Perfumer Bertrand Duchaufour
When Duchaufour’s work is discussed, you often see words such as translucent, sheer, radiant, weightless. I only know a small fraction of his work, but I’m interested in the meaning of this weightless quality.
Duchaufour separates scent from other material qualities that our noses identify as weight, viscosity, density. Removing what reads to the nose as mass or palpability from identifiable aromas gives fascinating results. The perfumes aren’t less complex or thinner than traditional perfumes. They are not simply diminished. They become twisted in a manner that implicitly makes us question the works until we’ve come to some understanding of them. Timbuktu feels not so much like an incense fragrance, but an answer the question, is light a wave or a particle? Timbuktu’s radiance says wave. Can the flavor of Turkish Delight be imprinted like a permanent watermark on a perfume? (Yes, Traversée du Bosphore)
Vanille Absolument doesn’t change vanilla itself, it alters the context and gives us a vanilla pod in zero-G.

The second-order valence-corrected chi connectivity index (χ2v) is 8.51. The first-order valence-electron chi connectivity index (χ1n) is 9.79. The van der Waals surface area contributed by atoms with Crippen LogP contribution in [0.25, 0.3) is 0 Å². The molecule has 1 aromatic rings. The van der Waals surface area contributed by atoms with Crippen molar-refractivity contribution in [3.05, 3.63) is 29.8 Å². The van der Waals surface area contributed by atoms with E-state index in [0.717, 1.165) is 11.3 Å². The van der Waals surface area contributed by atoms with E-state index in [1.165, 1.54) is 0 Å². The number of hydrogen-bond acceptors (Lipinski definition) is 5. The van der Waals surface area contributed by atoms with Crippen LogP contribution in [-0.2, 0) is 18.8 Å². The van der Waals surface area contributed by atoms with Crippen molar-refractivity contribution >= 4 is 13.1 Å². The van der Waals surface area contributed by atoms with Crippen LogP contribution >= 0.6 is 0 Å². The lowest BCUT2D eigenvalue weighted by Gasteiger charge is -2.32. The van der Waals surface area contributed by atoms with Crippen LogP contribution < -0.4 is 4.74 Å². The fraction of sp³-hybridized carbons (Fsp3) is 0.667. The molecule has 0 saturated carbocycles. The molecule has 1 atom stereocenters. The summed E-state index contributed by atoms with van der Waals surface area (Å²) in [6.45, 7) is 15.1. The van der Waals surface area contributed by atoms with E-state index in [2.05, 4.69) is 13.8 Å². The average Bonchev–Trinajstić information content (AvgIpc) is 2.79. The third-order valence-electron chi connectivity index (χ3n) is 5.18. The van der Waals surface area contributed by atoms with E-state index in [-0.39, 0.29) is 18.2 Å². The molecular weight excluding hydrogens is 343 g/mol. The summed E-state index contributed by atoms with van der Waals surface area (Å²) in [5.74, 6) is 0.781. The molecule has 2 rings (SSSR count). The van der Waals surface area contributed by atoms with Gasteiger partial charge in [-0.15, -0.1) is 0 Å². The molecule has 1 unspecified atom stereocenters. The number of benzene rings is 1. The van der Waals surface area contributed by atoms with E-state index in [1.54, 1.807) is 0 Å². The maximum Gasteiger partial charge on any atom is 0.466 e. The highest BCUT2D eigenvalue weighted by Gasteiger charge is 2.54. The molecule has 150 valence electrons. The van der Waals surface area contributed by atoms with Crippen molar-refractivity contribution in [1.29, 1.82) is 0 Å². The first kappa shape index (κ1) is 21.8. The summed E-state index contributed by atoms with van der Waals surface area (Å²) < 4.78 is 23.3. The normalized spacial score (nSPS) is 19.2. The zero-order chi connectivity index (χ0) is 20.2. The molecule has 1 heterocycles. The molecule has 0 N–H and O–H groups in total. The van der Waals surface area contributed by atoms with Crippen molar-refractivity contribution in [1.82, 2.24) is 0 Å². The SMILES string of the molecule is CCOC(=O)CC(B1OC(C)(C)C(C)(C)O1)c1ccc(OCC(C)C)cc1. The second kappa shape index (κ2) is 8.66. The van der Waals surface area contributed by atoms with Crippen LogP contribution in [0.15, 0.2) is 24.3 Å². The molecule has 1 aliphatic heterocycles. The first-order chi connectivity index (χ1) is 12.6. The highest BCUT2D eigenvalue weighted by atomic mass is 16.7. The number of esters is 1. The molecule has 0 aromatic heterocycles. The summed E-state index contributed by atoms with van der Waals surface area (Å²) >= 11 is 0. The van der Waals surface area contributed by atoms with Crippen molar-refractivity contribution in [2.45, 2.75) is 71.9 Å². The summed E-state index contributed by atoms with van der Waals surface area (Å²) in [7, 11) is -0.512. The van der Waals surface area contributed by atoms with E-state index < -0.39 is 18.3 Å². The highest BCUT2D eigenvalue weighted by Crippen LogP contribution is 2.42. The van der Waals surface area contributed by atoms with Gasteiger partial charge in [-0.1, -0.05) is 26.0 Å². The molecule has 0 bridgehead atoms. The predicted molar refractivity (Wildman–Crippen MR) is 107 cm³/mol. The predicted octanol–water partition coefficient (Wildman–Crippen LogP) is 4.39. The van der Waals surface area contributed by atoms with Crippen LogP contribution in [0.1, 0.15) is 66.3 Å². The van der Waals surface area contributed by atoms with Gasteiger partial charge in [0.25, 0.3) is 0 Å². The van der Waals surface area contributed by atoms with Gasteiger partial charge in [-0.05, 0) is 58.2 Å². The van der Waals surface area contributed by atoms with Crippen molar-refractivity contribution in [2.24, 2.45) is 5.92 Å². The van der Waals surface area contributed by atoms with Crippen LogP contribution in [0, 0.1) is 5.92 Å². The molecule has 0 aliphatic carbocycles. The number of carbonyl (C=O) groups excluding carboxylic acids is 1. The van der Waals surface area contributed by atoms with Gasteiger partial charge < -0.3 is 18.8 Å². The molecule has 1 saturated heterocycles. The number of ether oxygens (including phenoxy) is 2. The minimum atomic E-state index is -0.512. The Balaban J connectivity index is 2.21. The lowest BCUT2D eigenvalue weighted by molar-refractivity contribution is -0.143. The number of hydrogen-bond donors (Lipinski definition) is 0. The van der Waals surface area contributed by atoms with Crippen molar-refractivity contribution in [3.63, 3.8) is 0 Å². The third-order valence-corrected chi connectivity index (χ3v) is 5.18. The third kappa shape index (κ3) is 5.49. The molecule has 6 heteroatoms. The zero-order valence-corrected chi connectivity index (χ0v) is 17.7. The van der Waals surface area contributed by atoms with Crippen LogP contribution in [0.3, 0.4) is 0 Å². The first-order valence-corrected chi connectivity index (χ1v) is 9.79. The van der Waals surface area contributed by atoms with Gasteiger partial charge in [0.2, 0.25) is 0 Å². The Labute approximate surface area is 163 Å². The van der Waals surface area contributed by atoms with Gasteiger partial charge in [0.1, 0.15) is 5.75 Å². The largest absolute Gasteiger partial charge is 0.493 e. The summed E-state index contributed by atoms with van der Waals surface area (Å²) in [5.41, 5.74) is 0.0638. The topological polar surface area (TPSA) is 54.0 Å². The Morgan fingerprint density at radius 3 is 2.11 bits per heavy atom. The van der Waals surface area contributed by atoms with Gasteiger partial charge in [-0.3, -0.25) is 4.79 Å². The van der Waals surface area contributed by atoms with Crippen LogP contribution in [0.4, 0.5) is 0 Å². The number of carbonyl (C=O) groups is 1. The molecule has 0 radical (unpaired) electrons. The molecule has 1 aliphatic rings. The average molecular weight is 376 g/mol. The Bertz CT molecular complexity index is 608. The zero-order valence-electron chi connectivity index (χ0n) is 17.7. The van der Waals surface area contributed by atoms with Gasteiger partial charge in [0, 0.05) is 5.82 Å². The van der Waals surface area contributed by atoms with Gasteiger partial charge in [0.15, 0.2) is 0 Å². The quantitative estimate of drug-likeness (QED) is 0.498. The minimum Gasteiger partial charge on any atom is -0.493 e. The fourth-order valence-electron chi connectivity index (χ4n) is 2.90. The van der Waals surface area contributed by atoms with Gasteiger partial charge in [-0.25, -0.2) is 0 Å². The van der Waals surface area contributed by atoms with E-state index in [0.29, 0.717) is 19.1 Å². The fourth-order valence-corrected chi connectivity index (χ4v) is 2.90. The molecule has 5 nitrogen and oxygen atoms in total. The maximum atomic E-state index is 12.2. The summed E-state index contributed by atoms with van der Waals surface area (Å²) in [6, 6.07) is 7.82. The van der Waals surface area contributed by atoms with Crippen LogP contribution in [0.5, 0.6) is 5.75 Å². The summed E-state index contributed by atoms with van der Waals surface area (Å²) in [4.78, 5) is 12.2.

Duchaufour’s work, more than any in the past 20 years of perfumery, takes us back to one of the original questions posed by modern perfumery, starting with the coumarin in Fougere Royale: how do you define synthetic and natural. Duchaufour’s take is not to argue for a distinction, but to focus on our beliefs, based on the interpretation of our senses, of what feels natural or synthetic. He gives us the tools to recalibrate our instinct, to retrain our ‘gut’ and smell the world differently if we choose to.
In doing so, we, the subject, are changed. We are not ‘natural’ in that our instinct, our inborn ability to sense a more fundamental reality than our 5 senses reveal, is shown to be mutable and therefore subjective. Instinct is revealed as a hunch that we tend to believe is absolute. Duchaufour liberates instinct from the fairy-tale realm of natural and un-natural and shows us how to make better use of our intuition and insights. And we get to smell nice along the way.
By welcoming the wearer to question societal beliefs, Duchaufour makes perfume wearers comrades in arts, an important piece in the definition of perfume artistry.
(12/2012. I’m not very well informed on the Uzbek perfume issue, so I won’t comment. The question of the ethics of the ‘independent contractor’ or ‘hired gun’ in perfumery does raise interesting questions, though.)